Hermann von Helmholtz and the Foundations of Nineteenth-Century Science

Hermann von Helmholtz and the Foundations of Nineteenth-Century Science

Hermann von Helmholtz and the Foundations of Nineteenth-Century Science

Hermann von Helmholtz and the Foundations of Nineteenth-Century Science


Hermann von Helmholtz (1821-1894) was a polymath of dazzling intellectual range and energy. Renowned for his co-discovery of the second law of thermodynamics and his invention of the ophthalmoscope, Helmholtz also made many other contributions to physiology, physical theory, philosophy of science and mathematics, and aesthetic thought. During the late nineteenth century, Helmholtz was revered as a scientist-sage--much like Albert Einstein in this century.

David Cahan has assembled an outstanding group of European and North American historians of science and philosophy for this intellectual biography of Helmholtz, the first ever to critically assess both his published and unpublished writings. It represents a significant contribution not only to Helmholtz scholarship but also to the history of nineteenth-century science and philosophy in general.


David Cahan

Historians of modern science, philosophy, and cultural history have long recognized that Hermann von Helmholtz played a leading role in European cultural life during the second half of the nineteenth century. Helmholtz’s genius profoundly altered his principal scientific disciplines of physiology and physics, and influenced the related disciplines of medicine, mathematics, physical chemistry, psychology, and meteorology. Philosophy and the fine arts of painting and music were also affected by his work. His views on science and society were listened to and solicited by ministers of state, and late in his career he participated in the interactions of science and industry.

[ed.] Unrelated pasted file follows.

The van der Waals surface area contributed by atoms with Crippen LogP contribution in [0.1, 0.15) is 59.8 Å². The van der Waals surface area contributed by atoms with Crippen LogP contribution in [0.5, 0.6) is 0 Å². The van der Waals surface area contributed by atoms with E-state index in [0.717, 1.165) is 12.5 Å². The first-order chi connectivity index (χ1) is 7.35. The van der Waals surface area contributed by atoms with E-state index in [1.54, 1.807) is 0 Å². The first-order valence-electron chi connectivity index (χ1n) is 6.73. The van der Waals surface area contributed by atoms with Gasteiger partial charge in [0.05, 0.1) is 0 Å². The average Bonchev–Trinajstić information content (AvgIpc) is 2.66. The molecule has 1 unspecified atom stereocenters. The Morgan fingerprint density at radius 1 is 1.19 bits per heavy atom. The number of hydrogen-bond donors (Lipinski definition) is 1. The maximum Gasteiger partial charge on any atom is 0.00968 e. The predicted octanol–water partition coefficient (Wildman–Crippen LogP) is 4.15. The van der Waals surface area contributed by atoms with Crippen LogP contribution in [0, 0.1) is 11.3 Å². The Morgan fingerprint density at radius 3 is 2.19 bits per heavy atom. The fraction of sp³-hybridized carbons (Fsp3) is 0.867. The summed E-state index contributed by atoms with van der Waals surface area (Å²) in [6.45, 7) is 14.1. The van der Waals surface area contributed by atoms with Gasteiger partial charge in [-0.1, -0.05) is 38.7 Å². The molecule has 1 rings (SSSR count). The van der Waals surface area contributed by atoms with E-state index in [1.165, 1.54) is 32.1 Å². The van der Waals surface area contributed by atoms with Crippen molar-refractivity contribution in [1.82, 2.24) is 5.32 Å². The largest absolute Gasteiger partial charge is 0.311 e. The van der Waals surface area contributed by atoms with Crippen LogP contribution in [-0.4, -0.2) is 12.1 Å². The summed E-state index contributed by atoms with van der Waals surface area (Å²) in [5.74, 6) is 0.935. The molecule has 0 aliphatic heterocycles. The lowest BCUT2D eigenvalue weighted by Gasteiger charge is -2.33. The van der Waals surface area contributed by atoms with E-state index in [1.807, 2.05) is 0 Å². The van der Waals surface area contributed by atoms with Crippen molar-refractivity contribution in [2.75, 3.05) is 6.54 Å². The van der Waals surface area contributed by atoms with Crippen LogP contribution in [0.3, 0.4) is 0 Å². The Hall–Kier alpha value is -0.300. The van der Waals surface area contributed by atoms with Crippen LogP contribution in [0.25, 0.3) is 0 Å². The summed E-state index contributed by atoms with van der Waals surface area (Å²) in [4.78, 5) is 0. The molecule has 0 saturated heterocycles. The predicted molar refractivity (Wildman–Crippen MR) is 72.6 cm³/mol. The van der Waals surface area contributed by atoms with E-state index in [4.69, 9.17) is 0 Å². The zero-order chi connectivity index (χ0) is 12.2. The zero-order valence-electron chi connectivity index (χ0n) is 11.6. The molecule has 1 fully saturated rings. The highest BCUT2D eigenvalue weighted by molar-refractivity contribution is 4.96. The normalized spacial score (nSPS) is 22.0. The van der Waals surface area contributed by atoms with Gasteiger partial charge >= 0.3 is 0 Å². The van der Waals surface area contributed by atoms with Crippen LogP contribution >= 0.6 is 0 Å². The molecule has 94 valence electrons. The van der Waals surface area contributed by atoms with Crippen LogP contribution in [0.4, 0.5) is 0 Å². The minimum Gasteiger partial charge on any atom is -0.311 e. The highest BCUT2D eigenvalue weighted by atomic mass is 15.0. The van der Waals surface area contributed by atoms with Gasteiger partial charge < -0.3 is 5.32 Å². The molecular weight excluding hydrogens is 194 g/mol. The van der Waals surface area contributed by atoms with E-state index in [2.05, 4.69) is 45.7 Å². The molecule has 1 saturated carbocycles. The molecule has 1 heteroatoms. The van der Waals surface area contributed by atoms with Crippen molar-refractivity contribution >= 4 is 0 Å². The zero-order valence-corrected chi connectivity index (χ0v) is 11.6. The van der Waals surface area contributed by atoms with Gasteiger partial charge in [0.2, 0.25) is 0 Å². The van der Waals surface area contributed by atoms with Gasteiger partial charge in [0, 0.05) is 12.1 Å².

Perhaps the most striking feature of Helmholtz’s thinking was the ability to link findings within a given cognitive domain or between two or more domains. Although he helped shape several disciplines, his abiding intellectual interests were transdisciplinary in nature: what most engaged him were general problems of energy transformation, human perception, understanding nature as a mechanical system, and the foundations and limits of science itself. Moreover, his scientific work occasioned and, to some extent was also contoured by, his articulation of epistemological views and a philosophy of science and mathematics; even the nature of aesthetic experience and the place and role of science in society came within his cognitive purview. in May 1871, shortly after assuming his new position as professor of

Acknowledgments: I thank Jed Buchwald, Richard L. Kremer, R. Steven Turner, and (especially) Jean Axelrad Cahan for their comments on an earlier version of this Introduction.

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